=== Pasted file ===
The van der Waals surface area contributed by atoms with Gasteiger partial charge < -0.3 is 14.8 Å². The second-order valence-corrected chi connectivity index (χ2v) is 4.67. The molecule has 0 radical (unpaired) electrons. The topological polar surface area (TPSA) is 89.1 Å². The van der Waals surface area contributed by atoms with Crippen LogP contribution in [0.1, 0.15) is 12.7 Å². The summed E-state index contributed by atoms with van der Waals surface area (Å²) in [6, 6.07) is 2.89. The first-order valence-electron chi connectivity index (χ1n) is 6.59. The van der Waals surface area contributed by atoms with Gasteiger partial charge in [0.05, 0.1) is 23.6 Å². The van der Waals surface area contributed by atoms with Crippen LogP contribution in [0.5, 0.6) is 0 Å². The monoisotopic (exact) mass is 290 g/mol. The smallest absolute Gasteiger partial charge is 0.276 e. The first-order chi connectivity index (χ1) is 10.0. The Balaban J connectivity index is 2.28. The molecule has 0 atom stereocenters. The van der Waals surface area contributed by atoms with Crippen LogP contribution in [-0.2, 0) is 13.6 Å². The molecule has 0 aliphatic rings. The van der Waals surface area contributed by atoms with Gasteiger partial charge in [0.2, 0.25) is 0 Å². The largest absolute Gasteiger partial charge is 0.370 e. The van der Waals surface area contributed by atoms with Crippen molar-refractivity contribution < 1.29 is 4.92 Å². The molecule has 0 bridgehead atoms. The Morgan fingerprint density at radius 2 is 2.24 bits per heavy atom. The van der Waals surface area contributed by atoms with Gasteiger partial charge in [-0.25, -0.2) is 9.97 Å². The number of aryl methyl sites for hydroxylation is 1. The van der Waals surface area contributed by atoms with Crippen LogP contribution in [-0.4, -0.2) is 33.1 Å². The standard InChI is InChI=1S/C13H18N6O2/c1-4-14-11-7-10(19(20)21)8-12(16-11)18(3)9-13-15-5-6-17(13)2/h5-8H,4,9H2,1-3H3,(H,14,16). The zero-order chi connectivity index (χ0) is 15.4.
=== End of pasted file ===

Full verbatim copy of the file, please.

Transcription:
The van der Waals surface area contributed by atoms with Gasteiger partial charge < -0.3 is 14.8 Å². The second-order valence-corrected chi connectivity index (χ2v) is 4.67. The molecule has 0 radical (unpaired) electrons. The topological polar surface area (TPSA) is 89.1 Å². The van der Waals surface area contributed by atoms with Crippen LogP contribution in [0.1, 0.15) is 12.7 Å². The summed E-state index contributed by atoms with van der Waals surface area (Å²) in [6, 6.07) is 2.89. The first-order valence-electron chi connectivity index (χ1n) is 6.59. The van der Waals surface area contributed by atoms with Gasteiger partial charge in [0.05, 0.1) is 23.6 Å². The van der Waals surface area contributed by atoms with Crippen LogP contribution in [0.5, 0.6) is 0 Å². The monoisotopic (exact) mass is 290 g/mol. The smallest absolute Gasteiger partial charge is 0.276 e. The first-order chi connectivity index (χ1) is 10.0. The Balaban J connectivity index is 2.28. The molecule has 0 atom stereocenters. The van der Waals surface area contributed by atoms with Crippen LogP contribution in [-0.2, 0) is 13.6 Å². The molecule has 0 aliphatic rings. The van der Waals surface area contributed by atoms with Gasteiger partial charge in [0.2, 0.25) is 0 Å². The largest absolute Gasteiger partial charge is 0.370 e. The van der Waals surface area contributed by atoms with Crippen molar-refractivity contribution < 1.29 is 4.92 Å². The molecule has 0 bridgehead atoms. The Morgan fingerprint density at radius 2 is 2.24 bits per heavy atom. The van der Waals surface area contributed by atoms with Gasteiger partial charge in [-0.25, -0.2) is 9.97 Å². The number of aryl methyl sites for hydroxylation is 1. The van der Waals surface area contributed by atoms with Crippen LogP contribution in [-0.4, -0.2) is 33.1 Å². The standard InChI is InChI=1S/C13H18N6O2/c1-4-14-11-7-10(19(20)21)8-12(16-11)18(3)9-13-15-5-6-17(13)2/h5-8H,4,9H2,1-3H3,(H,14,16). The zero-order chi connectivity index (χ0) is 15.4.